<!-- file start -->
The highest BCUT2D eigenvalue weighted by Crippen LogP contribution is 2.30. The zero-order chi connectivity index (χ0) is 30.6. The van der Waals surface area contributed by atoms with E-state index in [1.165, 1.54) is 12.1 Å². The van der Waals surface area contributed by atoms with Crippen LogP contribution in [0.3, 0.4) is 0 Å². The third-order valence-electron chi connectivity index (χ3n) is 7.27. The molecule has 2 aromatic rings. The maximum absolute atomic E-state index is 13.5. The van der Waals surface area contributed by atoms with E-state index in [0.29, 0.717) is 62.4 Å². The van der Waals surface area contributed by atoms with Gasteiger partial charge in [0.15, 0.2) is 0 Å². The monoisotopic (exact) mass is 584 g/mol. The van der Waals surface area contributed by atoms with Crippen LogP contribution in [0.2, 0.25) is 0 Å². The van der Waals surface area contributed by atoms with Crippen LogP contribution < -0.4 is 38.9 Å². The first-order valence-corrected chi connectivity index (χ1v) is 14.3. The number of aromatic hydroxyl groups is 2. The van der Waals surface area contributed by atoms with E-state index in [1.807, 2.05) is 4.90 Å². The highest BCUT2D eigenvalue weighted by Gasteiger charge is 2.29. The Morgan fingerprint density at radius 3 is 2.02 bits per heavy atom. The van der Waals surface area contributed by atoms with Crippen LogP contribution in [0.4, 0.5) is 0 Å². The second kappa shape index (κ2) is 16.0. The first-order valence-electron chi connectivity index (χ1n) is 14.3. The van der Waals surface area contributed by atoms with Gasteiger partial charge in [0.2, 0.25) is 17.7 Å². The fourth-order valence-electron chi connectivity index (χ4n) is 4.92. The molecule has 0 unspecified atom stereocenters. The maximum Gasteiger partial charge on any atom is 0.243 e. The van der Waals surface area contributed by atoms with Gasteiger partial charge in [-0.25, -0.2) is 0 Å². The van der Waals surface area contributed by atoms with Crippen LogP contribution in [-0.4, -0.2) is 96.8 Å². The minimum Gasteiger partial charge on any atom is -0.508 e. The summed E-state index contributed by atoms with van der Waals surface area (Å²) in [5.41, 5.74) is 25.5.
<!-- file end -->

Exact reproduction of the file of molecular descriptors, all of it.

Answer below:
The highest BCUT2D eigenvalue weighted by Crippen LogP contribution is 2.30. The zero-order chi connectivity index (χ0) is 30.6. The van der Waals surface area contributed by atoms with E-state index in [1.165, 1.54) is 12.1 Å². The van der Waals surface area contributed by atoms with Crippen LogP contribution in [0.3, 0.4) is 0 Å². The third-order valence-electron chi connectivity index (χ3n) is 7.27. The molecule has 2 aromatic rings. The maximum absolute atomic E-state index is 13.5. The van der Waals surface area contributed by atoms with E-state index in [0.29, 0.717) is 62.4 Å². The van der Waals surface area contributed by atoms with Gasteiger partial charge in [0.15, 0.2) is 0 Å². The monoisotopic (exact) mass is 584 g/mol. The van der Waals surface area contributed by atoms with Crippen LogP contribution in [0.2, 0.25) is 0 Å². The van der Waals surface area contributed by atoms with Crippen LogP contribution < -0.4 is 38.9 Å². The first-order valence-corrected chi connectivity index (χ1v) is 14.3. The number of aromatic hydroxyl groups is 2. The van der Waals surface area contributed by atoms with E-state index in [1.807, 2.05) is 4.90 Å². The highest BCUT2D eigenvalue weighted by Gasteiger charge is 2.29. The Morgan fingerprint density at radius 3 is 2.02 bits per heavy atom. The van der Waals surface area contributed by atoms with Crippen LogP contribution in [0.4, 0.5) is 0 Å². The second kappa shape index (κ2) is 16.0. The first-order valence-electron chi connectivity index (χ1n) is 14.3. The van der Waals surface area contributed by atoms with Gasteiger partial charge in [0.2, 0.25) is 17.7 Å². The fourth-order valence-electron chi connectivity index (χ4n) is 4.92. The molecule has 0 unspecified atom stereocenters. The maximum Gasteiger partial charge on any atom is 0.243 e. The van der Waals surface area contributed by atoms with Gasteiger partial charge in [-0.25, -0.2) is 0 Å². The van der Waals surface area contributed by atoms with Crippen LogP contribution in [-0.4, -0.2) is 96.8 Å². The minimum Gasteiger partial charge on any atom is -0.508 e. The summed E-state index contributed by atoms with van der Waals surface area (Å²) in [5.41, 5.74) is 25.5.